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Moonstruck: A Reporter's Personal 2001 Space Odyssey

man on the moon
Kevin Lavery via Wadsworth Publishing Co.
/
WKAR-MSU
Edwin "Buzz" Aldrin became the second person to walk on the Moon on July 20, 1969. In 2001, he autographed WKAR reporter Kevin Lavery's college astronomy textbook.

July 20 marks 50 years since the landing that made two men into legends.  Back in 2001, before he came to WKAR, Kevin Lavery was moonstruck to meet Buzz Aldrin, the Apollo 11 astronaut who walked with Neil Armstrong on the Sea of Tranquility on July 20, 1969.

 

KEVIN LAVERY:

As you were landing on the Moon, were you as caught up in the romance and the mystique of it all as the rest of the planet was watching you, or were you thinking about the job at hand?

 

EDWIN “BUZZ” ALDRIN:

Well, I don’t want to wander away from the great excitement that accompanied that activity, but we were doing a job…and it was a very significant one. 

(AUDIO of Neil Armstrong: “That’s one small step for man…one giant leap for mankind.”)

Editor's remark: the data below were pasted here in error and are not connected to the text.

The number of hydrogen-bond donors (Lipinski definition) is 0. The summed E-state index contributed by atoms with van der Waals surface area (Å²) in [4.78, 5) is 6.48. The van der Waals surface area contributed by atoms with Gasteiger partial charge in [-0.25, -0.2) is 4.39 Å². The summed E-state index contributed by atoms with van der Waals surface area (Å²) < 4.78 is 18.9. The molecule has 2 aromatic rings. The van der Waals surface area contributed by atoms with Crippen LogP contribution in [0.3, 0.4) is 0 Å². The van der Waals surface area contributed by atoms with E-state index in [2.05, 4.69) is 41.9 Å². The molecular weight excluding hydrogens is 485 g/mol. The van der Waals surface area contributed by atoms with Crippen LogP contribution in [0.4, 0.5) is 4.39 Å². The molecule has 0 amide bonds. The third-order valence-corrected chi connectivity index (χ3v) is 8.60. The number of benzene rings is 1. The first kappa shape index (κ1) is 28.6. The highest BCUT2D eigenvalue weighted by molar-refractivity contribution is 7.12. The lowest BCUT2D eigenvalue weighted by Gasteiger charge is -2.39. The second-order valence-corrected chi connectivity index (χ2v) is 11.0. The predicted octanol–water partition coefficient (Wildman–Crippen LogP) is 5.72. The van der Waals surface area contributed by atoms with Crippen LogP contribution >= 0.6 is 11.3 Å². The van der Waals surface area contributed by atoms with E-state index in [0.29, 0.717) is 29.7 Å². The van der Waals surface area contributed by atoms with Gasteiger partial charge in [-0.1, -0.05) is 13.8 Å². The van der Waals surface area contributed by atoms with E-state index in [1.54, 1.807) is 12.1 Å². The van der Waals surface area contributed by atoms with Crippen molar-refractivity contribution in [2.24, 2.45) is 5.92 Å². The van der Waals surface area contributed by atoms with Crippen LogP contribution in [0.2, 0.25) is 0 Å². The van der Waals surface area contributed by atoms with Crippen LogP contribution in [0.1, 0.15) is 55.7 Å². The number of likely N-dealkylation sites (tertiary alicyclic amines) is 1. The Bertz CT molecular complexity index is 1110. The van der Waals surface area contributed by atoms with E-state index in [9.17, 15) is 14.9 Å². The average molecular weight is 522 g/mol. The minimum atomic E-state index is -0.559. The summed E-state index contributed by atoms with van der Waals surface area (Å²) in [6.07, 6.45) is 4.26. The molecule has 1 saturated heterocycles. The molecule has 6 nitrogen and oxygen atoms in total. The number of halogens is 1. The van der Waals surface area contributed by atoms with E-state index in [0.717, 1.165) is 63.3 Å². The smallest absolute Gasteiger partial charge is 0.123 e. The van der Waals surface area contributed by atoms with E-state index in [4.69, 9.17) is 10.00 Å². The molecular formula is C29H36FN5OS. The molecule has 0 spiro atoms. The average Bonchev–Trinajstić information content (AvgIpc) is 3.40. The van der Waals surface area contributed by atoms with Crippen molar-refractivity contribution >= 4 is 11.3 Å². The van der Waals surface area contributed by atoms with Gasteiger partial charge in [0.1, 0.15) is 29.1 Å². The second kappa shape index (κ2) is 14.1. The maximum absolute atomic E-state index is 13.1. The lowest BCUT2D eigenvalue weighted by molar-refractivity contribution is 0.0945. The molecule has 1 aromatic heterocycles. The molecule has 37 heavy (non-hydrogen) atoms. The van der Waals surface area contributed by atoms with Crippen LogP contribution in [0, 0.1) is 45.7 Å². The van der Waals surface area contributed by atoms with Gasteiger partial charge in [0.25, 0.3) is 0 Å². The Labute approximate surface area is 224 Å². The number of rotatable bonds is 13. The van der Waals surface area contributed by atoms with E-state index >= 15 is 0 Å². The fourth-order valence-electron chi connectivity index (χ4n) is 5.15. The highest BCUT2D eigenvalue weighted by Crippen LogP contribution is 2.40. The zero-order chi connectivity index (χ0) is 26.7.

When we came back and I viewed the excitement of the world, I said to Neil (Armstrong), ‘we missed the whole thing.’  We…the two of us up there didn’t get to celebrate all that.  We still had a lot of things to do; we were kind of busy.  It wasn’t until we got back that we saw all the celebrations.  So, we did kind of miss that activity. 

 

LAVERY:

What is it like to stand 240,000 miles from your home planet, to know that you and the man standing next to you are the only human beings that have ever done that? 

 

ALDRIN:

There was this moment of kind of a ‘gee whiz’ realization that we are further away than two people have ever been; but how ironic it is that we’re not being ignored.  We’re being paid more attention to by the people back home than has ever been attention paid to two human beings.

I had the opportunity to just put a couple of words together there: ‘magnificent desolation.’   That just occurred to me right on the spot.

When Houston called and said, ‘Apollo 11, you’re cleared for liftoff,’ I said, ‘Roger.  We’re number one on the runway!’  I really appreciate the chuckle that I hear from pilots when they hear that transmission from the Moon.

 

 

 

 

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